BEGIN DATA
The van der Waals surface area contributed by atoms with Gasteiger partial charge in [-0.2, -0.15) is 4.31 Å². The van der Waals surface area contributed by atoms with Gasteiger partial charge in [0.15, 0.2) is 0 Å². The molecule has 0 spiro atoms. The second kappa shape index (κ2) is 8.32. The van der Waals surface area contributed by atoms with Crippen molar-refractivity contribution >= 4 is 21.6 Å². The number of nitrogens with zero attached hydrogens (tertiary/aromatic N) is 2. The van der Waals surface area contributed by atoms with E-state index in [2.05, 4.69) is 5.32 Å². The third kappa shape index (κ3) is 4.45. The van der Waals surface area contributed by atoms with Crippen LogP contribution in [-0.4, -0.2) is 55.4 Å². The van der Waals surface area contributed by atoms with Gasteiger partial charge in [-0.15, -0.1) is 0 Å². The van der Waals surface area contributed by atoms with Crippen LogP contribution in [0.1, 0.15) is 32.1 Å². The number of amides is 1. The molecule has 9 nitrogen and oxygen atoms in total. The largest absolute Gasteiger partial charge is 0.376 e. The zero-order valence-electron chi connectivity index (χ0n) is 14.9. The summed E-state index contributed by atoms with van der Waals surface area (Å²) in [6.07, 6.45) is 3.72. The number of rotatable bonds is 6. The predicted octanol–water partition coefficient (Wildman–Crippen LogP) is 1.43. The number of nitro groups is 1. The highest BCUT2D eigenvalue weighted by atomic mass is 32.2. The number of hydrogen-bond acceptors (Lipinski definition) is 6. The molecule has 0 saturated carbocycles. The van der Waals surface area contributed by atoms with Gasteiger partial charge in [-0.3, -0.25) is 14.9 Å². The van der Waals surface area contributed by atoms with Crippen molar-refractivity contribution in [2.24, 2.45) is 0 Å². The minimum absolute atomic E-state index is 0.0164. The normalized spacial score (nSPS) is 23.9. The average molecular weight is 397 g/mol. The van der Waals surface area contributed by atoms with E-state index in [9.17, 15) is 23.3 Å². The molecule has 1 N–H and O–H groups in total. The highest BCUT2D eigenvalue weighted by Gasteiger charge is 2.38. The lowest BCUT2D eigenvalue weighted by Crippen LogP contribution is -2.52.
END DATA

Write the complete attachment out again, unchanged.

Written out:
The van der Waals surface area contributed by atoms with Gasteiger partial charge in [-0.2, -0.15) is 4.31 Å². The van der Waals surface area contributed by atoms with Gasteiger partial charge in [0.15, 0.2) is 0 Å². The molecule has 0 spiro atoms. The second kappa shape index (κ2) is 8.32. The van der Waals surface area contributed by atoms with Crippen molar-refractivity contribution >= 4 is 21.6 Å². The number of nitrogens with zero attached hydrogens (tertiary/aromatic N) is 2. The van der Waals surface area contributed by atoms with E-state index in [2.05, 4.69) is 5.32 Å². The third kappa shape index (κ3) is 4.45. The van der Waals surface area contributed by atoms with Crippen LogP contribution in [-0.4, -0.2) is 55.4 Å². The van der Waals surface area contributed by atoms with Gasteiger partial charge in [-0.15, -0.1) is 0 Å². The van der Waals surface area contributed by atoms with Crippen LogP contribution in [0.1, 0.15) is 32.1 Å². The number of amides is 1. The molecule has 9 nitrogen and oxygen atoms in total. The largest absolute Gasteiger partial charge is 0.376 e. The zero-order valence-electron chi connectivity index (χ0n) is 14.9. The summed E-state index contributed by atoms with van der Waals surface area (Å²) in [6.07, 6.45) is 3.72. The number of rotatable bonds is 6. The predicted octanol–water partition coefficient (Wildman–Crippen LogP) is 1.43. The number of nitro groups is 1. The highest BCUT2D eigenvalue weighted by atomic mass is 32.2. The number of hydrogen-bond acceptors (Lipinski definition) is 6. The molecule has 0 saturated carbocycles. The van der Waals surface area contributed by atoms with Gasteiger partial charge in [-0.3, -0.25) is 14.9 Å². The van der Waals surface area contributed by atoms with Crippen molar-refractivity contribution in [2.24, 2.45) is 0 Å². The minimum absolute atomic E-state index is 0.0164. The normalized spacial score (nSPS) is 23.9. The average molecular weight is 397 g/mol. The van der Waals surface area contributed by atoms with E-state index in [9.17, 15) is 23.3 Å². The molecule has 1 N–H and O–H groups in total. The highest BCUT2D eigenvalue weighted by Gasteiger charge is 2.38. The lowest BCUT2D eigenvalue weighted by Crippen LogP contribution is -2.52.